When I came back he said, “You were right. This sounds just the way I wanted. The feel is there, the sound is there. It’s exactly what I wanted.” I turned around and told him, “Glad you like it, because as far as I’m concerned the whole fucking thing sucks. Don’t ever let me catch you on the street because if I do I’m gonna kick your fucking teeth in.” I turned around, walked out and never went back. I wasn’t there for the guitar overdubs, the vocals…as a matter of fact he didn’t have any of the guys do backing vocals. It was the guys from Dokken. Reb Beach did a lot of the guitar parts. Nothing against any of those guys, they’re great singers and great musicians, but the guys in the band can play their own songs! The producer didn’t like our style, so he had these other guys come in and do it. Jay Jay played some, Eddie played a little, but to this day it’s like an atrocity to me.
I was also blown away by the fact that the band wasn’t telling anyone that I was their representative when it came to the sound of the album. I should be in there doing what I do best. It’s ironic now, when they put me in the driver’s seat and let me do the producing on Still Hungry, I ask you what did it come out like?
MAM: They could have had that 20 years ago. But nobody wanted to give me a shot at it. I may not have had as much experience, but I knew TS and I know what TS should sound like. I had an ear for Twisted Sister. So, I felt my career and what I had envisioned for all those years was being torn away from me. It was being taken away by all these other people and other powers. I felt like I had no say in the situation. Could I have done something about it? Yes, but it would have made other people so miserable that I would have gotten thrown out of the band. I didn’t want to be the one who ended it, or who got thrown out of the band. When I left The Dictators there were some bad blood, but I left mostly on good terms. Not like TS. There was tons of bad blood there, it was horrible. I felt that I had put a lot of time and energy into the music and I had just gotten to the point where I wanted to share all of this with other people, and suddenly it was all being taken away from me. It was all being torn way by people who had ideas and dreams about where TS should go that weren’t valid or true.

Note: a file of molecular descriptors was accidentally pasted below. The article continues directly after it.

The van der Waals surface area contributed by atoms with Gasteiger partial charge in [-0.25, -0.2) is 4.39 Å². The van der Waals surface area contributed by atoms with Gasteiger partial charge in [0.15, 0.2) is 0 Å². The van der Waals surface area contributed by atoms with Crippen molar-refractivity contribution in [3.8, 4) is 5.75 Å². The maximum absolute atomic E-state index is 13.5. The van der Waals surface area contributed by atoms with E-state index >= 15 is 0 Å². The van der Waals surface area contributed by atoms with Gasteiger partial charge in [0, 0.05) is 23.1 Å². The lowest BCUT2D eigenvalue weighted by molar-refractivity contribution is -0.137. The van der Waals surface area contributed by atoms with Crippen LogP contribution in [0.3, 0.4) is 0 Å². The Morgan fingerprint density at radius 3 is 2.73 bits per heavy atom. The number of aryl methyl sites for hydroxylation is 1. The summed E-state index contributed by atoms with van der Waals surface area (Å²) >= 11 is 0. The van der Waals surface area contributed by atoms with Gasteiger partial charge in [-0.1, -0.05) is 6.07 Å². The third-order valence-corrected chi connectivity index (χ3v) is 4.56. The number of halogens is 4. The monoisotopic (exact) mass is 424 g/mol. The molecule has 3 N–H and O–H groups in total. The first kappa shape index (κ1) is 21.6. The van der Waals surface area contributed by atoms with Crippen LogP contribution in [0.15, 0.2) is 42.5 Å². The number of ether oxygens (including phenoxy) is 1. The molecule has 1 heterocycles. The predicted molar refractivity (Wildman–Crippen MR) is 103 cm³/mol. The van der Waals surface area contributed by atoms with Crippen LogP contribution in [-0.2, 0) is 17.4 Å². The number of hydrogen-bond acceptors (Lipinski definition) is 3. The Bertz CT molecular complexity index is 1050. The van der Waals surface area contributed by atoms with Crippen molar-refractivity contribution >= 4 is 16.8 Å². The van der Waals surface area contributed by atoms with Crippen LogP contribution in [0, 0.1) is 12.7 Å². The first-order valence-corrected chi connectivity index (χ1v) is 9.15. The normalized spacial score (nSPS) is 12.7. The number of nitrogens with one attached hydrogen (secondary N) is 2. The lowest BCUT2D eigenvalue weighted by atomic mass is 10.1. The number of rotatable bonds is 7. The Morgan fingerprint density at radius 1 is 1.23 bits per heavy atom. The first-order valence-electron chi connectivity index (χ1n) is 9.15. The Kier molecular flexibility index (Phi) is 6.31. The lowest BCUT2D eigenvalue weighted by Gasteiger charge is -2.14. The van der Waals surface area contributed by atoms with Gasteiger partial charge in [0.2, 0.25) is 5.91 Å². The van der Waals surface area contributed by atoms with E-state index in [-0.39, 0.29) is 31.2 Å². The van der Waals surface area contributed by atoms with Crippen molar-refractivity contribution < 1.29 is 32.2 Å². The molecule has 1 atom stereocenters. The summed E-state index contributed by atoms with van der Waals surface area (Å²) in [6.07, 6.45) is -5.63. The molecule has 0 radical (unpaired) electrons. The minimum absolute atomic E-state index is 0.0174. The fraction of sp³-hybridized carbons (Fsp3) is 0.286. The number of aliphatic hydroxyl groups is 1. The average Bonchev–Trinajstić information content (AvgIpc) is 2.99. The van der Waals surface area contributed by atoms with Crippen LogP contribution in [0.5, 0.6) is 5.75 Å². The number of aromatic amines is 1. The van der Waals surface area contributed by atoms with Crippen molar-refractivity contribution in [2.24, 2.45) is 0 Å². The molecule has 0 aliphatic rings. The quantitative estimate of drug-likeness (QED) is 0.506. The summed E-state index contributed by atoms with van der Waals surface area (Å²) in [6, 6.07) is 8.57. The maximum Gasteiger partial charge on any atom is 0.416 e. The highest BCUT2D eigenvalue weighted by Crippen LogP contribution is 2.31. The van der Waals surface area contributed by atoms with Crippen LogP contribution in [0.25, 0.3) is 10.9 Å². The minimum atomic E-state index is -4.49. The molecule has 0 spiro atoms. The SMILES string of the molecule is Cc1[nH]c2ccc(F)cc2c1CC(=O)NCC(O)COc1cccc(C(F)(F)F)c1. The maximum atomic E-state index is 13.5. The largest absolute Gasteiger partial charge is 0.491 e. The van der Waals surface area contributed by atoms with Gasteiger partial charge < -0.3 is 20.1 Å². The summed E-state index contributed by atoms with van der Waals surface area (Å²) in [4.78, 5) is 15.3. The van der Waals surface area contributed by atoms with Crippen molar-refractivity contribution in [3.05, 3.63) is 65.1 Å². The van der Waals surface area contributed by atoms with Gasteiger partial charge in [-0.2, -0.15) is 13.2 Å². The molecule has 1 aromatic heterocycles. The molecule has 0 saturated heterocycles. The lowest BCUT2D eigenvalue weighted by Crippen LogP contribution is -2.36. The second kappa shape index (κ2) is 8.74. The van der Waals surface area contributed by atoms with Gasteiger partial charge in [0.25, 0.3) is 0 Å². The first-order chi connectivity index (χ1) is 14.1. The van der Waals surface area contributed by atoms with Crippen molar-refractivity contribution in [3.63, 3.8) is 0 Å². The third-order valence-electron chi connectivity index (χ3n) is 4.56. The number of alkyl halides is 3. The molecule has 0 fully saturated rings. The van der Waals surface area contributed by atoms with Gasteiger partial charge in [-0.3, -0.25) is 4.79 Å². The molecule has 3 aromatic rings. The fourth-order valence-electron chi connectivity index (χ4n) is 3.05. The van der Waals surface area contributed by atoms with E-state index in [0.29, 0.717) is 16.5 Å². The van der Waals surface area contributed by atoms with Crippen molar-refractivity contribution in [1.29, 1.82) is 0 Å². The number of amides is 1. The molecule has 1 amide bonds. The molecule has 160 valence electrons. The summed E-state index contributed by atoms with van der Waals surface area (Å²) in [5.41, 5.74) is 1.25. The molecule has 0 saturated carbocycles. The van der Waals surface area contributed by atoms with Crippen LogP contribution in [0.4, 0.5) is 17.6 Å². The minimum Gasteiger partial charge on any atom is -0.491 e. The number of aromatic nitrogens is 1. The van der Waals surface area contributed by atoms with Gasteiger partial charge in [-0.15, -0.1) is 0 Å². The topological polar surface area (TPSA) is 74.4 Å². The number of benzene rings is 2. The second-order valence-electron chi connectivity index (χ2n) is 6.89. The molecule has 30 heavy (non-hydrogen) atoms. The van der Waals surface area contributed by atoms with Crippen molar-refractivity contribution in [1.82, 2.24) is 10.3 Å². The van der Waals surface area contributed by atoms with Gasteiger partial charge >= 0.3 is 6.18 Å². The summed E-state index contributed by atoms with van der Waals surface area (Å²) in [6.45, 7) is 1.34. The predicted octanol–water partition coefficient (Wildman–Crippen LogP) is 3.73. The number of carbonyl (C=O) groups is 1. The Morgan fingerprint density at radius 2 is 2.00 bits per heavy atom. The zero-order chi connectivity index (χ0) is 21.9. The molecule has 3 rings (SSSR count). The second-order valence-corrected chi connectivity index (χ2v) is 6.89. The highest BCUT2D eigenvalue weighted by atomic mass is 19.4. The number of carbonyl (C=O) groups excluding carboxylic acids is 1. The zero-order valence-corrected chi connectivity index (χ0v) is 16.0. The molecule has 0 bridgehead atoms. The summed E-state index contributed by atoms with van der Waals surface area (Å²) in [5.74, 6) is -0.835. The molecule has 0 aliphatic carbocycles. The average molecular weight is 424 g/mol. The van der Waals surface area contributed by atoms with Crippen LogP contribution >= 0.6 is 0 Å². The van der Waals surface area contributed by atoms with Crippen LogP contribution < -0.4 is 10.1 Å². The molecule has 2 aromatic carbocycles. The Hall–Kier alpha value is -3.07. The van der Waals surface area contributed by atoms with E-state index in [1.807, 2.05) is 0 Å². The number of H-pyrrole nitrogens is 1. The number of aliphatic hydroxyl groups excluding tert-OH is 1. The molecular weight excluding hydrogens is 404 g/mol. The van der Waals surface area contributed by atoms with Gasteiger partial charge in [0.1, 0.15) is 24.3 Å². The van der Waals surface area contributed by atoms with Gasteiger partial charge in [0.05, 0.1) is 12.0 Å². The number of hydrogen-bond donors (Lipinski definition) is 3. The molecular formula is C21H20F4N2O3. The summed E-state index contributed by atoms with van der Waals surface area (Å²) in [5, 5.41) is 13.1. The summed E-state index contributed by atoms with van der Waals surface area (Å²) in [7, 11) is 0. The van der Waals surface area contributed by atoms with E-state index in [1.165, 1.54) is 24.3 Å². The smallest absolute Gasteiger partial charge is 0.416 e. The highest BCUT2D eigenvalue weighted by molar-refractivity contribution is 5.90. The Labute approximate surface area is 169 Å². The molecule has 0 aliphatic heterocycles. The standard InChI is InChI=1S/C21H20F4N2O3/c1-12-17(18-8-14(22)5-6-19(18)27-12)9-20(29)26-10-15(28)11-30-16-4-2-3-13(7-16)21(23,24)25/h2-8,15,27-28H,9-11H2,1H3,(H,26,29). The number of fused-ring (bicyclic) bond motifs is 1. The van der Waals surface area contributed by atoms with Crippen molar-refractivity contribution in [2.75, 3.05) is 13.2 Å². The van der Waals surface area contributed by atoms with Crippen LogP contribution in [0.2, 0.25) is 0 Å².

DCT: What do you mean by that?
MAM: Well, they envisioned us going in another direction and having hits going in that direction. I believed that the band should have continued doing what they were doing and continue doing what made us successful for all those years.
DCT: Correct me if I’m wrong, but it seems to me that with LIFS, they wanted you guys to be more like ‘pretty boys’. Like around that time you had Bon Jovi, Winger…
MAM: Not only that, but take the ZZ Top Eliminator album. That was such a huge departure from anything they had ever done before, a totally different direction, and it just catapulted them to fame. But we had our basis. The world at this point knew who we were and what we represented and we were changing it before they really got used to it. We had no track record. It was 2 hit singles and one hit album at that point, and you can’t screw with a career with just that behind you. You can roll the dice, and see what happens and that’s what we did. We rolled the dice and we lost. COAP didn’t do that well and LIFS was a bomb. End of the band. Dee thought he was bigger than everybody; he left the band on the last tour and said “adios”. He sort of left us holding the bag. We all know what happened to him after than that. TS is an entity of five guys. We should have continued to do what we did best as a unit and who knows what would have happened.
Getting back to being an angry young man, at that point I left the band. I joined Blackfoot and we played for over two years nonstop. Huge outdoor festivals, some little clubs. It was a lot of fun, but it wasn’t going anywhere. We were just playing to make a paycheck. I wanted to make records and be in a big band again. Eventually we parted ways. By this time I had been in The Dictators for 2 ½ years, in TS for almost 10 years, and Blackfoot for another 2 ½. That turns out to be 15 or 16 years in music. I came away from Blackfoot basically having nothing. I was so burnt from traveling and playing, life had gone by, and as we said before people had grown, gotten married, and I hadn’t seen any of it. I came home with nothing, a failure. I came home and I was broke, penniless. There were lawsuits, TS took everything away. When I got back I was through. I was through doing anything with music, professionally anyway.
That summer I was driving a tow truck, I remember thinking it was such a relief.